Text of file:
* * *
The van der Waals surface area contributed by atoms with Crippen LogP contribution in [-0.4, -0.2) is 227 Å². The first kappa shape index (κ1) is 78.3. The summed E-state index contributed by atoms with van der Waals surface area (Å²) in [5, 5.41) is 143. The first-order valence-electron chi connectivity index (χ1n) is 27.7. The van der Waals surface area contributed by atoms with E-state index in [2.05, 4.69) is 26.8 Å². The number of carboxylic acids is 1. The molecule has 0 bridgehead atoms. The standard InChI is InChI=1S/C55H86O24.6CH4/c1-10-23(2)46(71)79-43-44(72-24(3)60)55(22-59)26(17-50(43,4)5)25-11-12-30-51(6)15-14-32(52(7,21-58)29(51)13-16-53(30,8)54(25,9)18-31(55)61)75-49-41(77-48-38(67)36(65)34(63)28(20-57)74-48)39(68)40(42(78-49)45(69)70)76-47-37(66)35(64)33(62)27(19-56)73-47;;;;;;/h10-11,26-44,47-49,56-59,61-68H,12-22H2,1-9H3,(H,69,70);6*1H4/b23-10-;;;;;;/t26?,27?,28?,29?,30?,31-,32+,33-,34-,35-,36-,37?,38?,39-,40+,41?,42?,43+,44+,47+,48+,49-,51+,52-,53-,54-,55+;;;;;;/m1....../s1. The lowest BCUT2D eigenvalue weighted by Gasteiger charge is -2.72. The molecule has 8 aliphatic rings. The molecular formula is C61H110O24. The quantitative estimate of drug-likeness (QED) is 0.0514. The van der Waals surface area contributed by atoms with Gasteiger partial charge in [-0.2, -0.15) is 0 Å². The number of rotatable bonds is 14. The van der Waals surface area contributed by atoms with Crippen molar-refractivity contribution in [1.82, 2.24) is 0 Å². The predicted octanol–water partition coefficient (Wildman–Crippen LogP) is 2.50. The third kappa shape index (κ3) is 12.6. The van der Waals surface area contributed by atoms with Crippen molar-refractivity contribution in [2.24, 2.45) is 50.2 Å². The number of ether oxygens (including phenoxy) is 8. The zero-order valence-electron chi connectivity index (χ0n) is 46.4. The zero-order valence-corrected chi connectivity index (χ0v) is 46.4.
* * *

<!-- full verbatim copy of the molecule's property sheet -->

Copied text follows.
The van der Waals surface area contributed by atoms with Crippen LogP contribution in [-0.4, -0.2) is 227 Å². The first kappa shape index (κ1) is 78.3. The summed E-state index contributed by atoms with van der Waals surface area (Å²) in [5, 5.41) is 143. The first-order valence-electron chi connectivity index (χ1n) is 27.7. The van der Waals surface area contributed by atoms with E-state index in [2.05, 4.69) is 26.8 Å². The number of carboxylic acids is 1. The molecule has 0 bridgehead atoms. The standard InChI is InChI=1S/C55H86O24.6CH4/c1-10-23(2)46(71)79-43-44(72-24(3)60)55(22-59)26(17-50(43,4)5)25-11-12-30-51(6)15-14-32(52(7,21-58)29(51)13-16-53(30,8)54(25,9)18-31(55)61)75-49-41(77-48-38(67)36(65)34(63)28(20-57)74-48)39(68)40(42(78-49)45(69)70)76-47-37(66)35(64)33(62)27(19-56)73-47;;;;;;/h10-11,26-44,47-49,56-59,61-68H,12-22H2,1-9H3,(H,69,70);6*1H4/b23-10-;;;;;;/t26?,27?,28?,29?,30?,31-,32+,33-,34-,35-,36-,37?,38?,39-,40+,41?,42?,43+,44+,47+,48+,49-,51+,52-,53-,54-,55+;;;;;;/m1....../s1. The lowest BCUT2D eigenvalue weighted by Gasteiger charge is -2.72. The molecule has 8 aliphatic rings. The molecular formula is C61H110O24. The quantitative estimate of drug-likeness (QED) is 0.0514. The van der Waals surface area contributed by atoms with Gasteiger partial charge in [-0.2, -0.15) is 0 Å². The number of rotatable bonds is 14. The van der Waals surface area contributed by atoms with Crippen molar-refractivity contribution in [1.82, 2.24) is 0 Å². The predicted octanol–water partition coefficient (Wildman–Crippen LogP) is 2.50. The third kappa shape index (κ3) is 12.6. The van der Waals surface area contributed by atoms with Crippen molar-refractivity contribution in [2.24, 2.45) is 50.2 Å². The number of ether oxygens (including phenoxy) is 8. The zero-order valence-electron chi connectivity index (χ0n) is 46.4. The zero-order valence-corrected chi connectivity index (χ0v) is 46.4.